It was 1993. The Intel 486DX2 processor was the new hotness. RAM was expensive. VGA was the king with 256 colours max onscreen at any one time. And a demoscene group named Future Crew released Second Reality, a tour de force of visuals, music, and story/flow:
For a “demo”, all of the onscreen action had to be produced realtime, using stored bitmaps (rendered by home made pixel editors or raytracers), music sequencers, and vector graphics and other effects. No movies and no prerecorded audio. In the era of limited computing power, seeing what could be eked out of the hardware — often through tricks and hacks to bypass normal limitations — was a treat to behold.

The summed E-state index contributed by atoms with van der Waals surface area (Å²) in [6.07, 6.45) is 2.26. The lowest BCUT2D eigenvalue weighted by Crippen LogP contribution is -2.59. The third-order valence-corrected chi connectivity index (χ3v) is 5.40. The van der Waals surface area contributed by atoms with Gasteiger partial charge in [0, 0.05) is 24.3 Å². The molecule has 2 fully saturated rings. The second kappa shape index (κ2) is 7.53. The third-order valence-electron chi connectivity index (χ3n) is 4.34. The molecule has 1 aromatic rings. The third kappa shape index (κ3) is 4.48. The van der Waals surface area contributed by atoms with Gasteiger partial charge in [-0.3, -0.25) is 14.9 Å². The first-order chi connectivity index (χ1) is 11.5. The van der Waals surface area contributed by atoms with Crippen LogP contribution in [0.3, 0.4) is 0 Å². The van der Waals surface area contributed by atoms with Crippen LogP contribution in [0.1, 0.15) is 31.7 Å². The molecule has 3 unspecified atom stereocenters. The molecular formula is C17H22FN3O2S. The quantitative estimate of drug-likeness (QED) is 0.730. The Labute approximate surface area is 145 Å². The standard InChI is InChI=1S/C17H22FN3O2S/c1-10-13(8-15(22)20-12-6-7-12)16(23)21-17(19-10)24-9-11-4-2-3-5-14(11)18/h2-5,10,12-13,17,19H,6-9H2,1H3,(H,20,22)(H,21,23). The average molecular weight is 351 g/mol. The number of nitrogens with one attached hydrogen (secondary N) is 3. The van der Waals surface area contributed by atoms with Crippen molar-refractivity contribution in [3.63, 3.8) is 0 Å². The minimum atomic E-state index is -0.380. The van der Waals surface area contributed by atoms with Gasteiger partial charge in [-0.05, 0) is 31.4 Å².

And, I’d say, so too it remains a fun treat today, both for what it is and for it’s historical impressiveness.